Andy’s Night Thoughts on Summer Reading

June 28, 2009


This is about the books I’ve been reading this summer. Actually, I’m a little embarrassed. They are kind of low brow. I thought of trying to impress you by saying that I was re-reading Thomas Mann’s  masterpiece,  Doctor Faustus,  while playing Wagner’s majestic Goetterdaemurung  as backround music. But I don’t think I would be fooling anybody.

By the way, I do not in any way want to discourage genuine literary frauds, intellectual poseurs, and other assorted fakes and windbags from visiting “Ask The Agent”. We welcome you and even encourage intellectual pretension in this blog. We assure you that we will never show more than relentless withering contempt   a gentle ribbing  at such efforts.

But I digress. For the last 3 weeks, I have been reading a troika of authors who are masters of commercial fiction. The first would be Lee Child,  a thriller writer of renown and popularity. His books all play around the same character, Jack Reacher, a wonderful modern day noir hero: tough but sensitive, world weary but idealistic. And 250 pounds of brute force. Who crushes bad guys with his fists and beautiful women in his arms.  Child says of  Reacher: “he never killed a man who didn’t deserve to be killed.” All male readers secretly want to be like Reacher. All women readers  secretly want to save him from the ineffable sorrow of his secret past. The only flaw with these books is that Child inevitably employs the worst, most predictable, most hackneyed device in the thriller tool box (a genre that revels in hackneyed devices), the chase. My recommendation is to skip the last 20 pages of any Lee Child novel. We have all read enough chase scenes to last a lifetime.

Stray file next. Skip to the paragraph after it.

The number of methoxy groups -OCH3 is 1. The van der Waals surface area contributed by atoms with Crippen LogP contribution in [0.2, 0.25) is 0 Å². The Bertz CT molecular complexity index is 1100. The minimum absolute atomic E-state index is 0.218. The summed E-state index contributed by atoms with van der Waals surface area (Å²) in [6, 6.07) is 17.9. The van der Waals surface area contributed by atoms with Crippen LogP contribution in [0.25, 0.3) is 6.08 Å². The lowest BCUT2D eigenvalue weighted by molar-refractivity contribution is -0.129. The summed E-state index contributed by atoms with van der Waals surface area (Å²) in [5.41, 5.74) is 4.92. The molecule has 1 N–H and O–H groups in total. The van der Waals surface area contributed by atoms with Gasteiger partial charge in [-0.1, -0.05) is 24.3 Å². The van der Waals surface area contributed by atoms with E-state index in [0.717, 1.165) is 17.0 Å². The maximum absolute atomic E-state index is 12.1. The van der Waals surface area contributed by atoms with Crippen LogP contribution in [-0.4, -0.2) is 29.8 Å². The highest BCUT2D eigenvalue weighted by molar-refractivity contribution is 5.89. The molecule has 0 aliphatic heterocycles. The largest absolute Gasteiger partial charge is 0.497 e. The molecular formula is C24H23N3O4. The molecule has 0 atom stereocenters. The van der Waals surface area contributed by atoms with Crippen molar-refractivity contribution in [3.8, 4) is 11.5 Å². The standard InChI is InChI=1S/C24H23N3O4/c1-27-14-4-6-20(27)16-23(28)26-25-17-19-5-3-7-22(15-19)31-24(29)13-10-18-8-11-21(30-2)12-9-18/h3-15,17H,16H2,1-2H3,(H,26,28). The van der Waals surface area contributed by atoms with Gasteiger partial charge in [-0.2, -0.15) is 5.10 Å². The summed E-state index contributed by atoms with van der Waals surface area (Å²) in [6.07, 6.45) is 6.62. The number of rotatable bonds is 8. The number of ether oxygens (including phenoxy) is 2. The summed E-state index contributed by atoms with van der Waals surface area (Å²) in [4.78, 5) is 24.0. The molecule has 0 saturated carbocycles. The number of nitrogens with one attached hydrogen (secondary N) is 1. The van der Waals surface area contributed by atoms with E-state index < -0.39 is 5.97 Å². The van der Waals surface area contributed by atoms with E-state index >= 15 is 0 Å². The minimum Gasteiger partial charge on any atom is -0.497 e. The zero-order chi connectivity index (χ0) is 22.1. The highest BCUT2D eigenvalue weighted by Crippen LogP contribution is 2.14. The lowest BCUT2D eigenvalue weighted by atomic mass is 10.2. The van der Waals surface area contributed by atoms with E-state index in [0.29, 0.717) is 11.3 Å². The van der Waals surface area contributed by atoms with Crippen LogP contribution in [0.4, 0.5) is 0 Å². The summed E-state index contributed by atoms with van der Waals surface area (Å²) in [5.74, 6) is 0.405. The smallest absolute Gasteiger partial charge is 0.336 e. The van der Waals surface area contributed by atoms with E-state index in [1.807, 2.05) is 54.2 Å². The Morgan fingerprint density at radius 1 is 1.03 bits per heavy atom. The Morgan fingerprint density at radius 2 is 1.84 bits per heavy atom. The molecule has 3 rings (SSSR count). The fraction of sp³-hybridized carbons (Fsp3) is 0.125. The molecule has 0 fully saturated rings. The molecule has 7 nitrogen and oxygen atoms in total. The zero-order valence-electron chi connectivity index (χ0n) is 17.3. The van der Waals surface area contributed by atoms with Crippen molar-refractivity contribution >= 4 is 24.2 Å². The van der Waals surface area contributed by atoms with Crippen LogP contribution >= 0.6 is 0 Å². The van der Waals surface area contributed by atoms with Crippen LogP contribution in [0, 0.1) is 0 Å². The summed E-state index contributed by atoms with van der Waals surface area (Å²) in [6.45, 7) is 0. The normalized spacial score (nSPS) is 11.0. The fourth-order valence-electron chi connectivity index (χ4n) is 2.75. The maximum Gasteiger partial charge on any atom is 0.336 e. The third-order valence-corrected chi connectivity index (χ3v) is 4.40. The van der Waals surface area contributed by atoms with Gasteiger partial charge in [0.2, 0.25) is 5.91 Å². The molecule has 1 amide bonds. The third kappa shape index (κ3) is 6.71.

A less well-known practitioner of modern pot boiler is William Lasher. You may not have ever heard of him. But he is very good. As with Child, Lasher’s books all revolve around a single character. In this case it is Victor Carl, a not too successful criminal lawyer in Philadelphia. Another noir personality. Lasher has a great sense of humor, and only occasionally resorts to the hackneyed chase scene. In real life, Lasher is a lawyer. But happily, most of the stories takes place out of the courtroom. And he tends to harpoon the pretensions of the big firm practitioners. You’re a good man, Victor Carl.